NLRB launches ethics review
It is becoming apparent that reform of the NLRB is well underway via the leadership of Peter Robb and John Ring. Earlier this week, GC Peter Robb issued guidance issued a new Guidance Memorandum (18-04) detailing how NLRB Regional Offices receiving claims of improper employment policies are to interpret employer workplace rules.
There are three categories of rules
- Category 1 Rules are generally lawful, covering things like workplace civility, recording and speaking to the press on behalf of the employer
- Category 2 Rules are not obviously lawful or unlawful, and must be evaluated on a case-by-case basis to determine whether the rule would interfere with rights guaranteed by the NLRA, such as conflict of interest policies or broad confidentiality rules that could impact employee protected concerted activity rights.
- Category 3 Rules are generally unlawful, such as rules barring discussion of wages or rules against joining outside organizations.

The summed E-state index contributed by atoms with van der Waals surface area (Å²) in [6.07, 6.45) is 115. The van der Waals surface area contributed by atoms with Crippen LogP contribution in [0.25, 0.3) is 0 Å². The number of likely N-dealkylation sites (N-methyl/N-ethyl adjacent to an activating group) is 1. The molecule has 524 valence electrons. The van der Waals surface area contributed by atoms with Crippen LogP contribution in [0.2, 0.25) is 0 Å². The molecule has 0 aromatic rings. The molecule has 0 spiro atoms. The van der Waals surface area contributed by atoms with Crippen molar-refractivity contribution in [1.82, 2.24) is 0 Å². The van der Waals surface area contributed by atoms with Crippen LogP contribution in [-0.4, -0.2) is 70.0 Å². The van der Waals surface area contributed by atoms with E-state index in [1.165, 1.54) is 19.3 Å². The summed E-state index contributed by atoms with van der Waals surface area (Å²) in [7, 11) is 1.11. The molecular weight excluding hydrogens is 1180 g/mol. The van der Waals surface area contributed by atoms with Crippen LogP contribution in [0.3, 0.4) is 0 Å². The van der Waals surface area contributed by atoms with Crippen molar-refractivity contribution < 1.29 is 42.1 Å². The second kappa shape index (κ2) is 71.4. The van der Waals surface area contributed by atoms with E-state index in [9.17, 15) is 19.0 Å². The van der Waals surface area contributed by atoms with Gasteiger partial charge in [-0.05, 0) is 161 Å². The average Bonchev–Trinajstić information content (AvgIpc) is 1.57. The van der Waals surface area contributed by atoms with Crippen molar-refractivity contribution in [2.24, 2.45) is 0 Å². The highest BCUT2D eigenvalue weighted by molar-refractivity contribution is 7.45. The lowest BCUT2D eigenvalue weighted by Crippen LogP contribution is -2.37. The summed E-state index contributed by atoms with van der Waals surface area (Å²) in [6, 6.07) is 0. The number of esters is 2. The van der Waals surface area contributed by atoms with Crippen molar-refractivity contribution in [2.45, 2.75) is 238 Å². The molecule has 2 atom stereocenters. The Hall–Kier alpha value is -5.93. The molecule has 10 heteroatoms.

Board chair John Ring has also been active, telling members of Congress the NLRB will be engaging in rulemaking on joint employer issues this year. Ring also announced this week that the NLRB will conduct a “comprehensive review” of its ethics policies concerning the circumstances under which a board member should recuse himself from a case.
NLRB Chairman John Ring previewed the review in a letter sent to three liberal lawmakers on June 5. Today’s announcement said the board will seek outside guidance and examine the recusal practices of other independent agencies. The review will conclude with a report that specifies conditions for recusals.
Earlier this week, the board rejected a motion by Hy-Brand Industrial Contractors to reconsider its joint employer case after the board vacated its decision in February. But board members split along partisan lines over whether an agency ethics official was right to conclude that member William Emanuel had a conflict of interest when he ruled in the case in December.
The two other Republicans on the NLRB called the determination “unprecedented,” claiming it appeared to “go far beyond the stated ethical rules.” Ring appeared to have this objection in mind today, saying the review would “ensure [that] each board member’s right to participate in cases is protected in the future.”